It took five long months of operation, which included calibration, alignmenta test thermal stability And many critical actions. And now, finally, the most awaited news: The James Webb Space Telescope (JWST) will begin its science operations!
In a statement issued this Wednesday (1), . said NASA He revealed that the first operational images captured by the next generation of the observatory will be released on July 12.
However, the identity of the first targets is kept secret by the team responsible for the telescope, which took five years to work, choosing from surveys from different space agencies, to determine what these first images will show.
“Our goals with the first images and data from Webb are to demonstrate the telescope’s powerful tools and visualize the upcoming science mission,” said astronomer Klaus Pontopedan, Webb project scientist at the Space Telescope Science Institute (STScI), and the Science Operations Center Hubble and James Webb at NASA. “They will certainly deliver the long-awaited ‘wow’ to astronomers and the public.”
We’ve already been able to spy on some of the images taken by JWST, but they were all part of temporary alignment tests and were taken to assess the observatory’s capabilities. The statement said that the images, which will be released starting July 12, will come after “each machine has been calibrated, tested and given the green light by the science and engineering team.”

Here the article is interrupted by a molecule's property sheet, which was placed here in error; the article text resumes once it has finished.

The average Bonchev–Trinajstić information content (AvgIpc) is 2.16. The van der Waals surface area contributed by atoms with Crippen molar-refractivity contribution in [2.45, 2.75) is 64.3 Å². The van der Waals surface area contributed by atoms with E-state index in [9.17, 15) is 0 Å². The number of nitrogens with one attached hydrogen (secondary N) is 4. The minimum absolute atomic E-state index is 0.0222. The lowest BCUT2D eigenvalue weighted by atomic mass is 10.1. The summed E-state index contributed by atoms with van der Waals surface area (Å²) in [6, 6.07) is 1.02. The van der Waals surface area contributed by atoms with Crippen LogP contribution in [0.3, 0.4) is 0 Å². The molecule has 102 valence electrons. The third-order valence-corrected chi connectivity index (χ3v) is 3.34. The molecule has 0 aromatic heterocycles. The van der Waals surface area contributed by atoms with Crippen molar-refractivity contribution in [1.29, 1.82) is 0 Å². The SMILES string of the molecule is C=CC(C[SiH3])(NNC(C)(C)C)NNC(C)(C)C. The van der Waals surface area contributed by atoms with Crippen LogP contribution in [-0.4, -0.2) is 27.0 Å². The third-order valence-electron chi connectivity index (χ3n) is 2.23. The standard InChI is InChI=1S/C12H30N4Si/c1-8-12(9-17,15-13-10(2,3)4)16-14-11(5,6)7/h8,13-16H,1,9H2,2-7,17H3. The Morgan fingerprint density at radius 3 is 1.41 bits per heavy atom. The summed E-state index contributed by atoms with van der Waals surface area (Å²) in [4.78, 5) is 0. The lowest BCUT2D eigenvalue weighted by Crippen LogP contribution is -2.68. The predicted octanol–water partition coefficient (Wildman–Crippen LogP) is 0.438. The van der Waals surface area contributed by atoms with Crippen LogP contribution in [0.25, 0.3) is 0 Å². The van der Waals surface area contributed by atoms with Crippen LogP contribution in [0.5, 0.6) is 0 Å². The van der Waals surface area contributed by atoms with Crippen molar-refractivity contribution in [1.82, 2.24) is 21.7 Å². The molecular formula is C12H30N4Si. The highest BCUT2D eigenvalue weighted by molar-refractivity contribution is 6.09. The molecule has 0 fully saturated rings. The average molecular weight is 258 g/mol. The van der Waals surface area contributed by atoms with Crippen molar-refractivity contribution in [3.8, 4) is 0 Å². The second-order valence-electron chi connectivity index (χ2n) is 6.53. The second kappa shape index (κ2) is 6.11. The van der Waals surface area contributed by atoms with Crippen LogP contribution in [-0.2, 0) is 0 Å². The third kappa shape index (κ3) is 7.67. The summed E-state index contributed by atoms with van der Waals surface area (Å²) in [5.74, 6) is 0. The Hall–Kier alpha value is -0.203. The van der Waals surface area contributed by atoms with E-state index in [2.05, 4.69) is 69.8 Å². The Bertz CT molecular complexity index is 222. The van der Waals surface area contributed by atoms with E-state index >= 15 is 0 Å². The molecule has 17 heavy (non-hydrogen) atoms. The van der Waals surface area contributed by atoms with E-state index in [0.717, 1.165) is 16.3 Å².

The telescope will have a high-resolution infrared view of the universe that will be unique, in addition to operating in deep space, it has a strong advantage. Its 18-segment hexagonal mirror, capable of collecting sharp images in which the first galaxies are expected to be seen, goes back to the early history of the universe.
According to NASA, the new images will be available in full color and “will be intended to showcase Webb’s range of scientific capabilities.” This means that they will not only be simple images, but also contain spectral data to show the composition of the elements and other information that astronomers can infer from the spectrum of light.
“The first physical imaging package will highlight the scientific topics that inspired the mission and will be the focus of its work: the early universe, the evolution of galaxies through time, and the life cycle of stars and other worlds,” the statement said. space agency.
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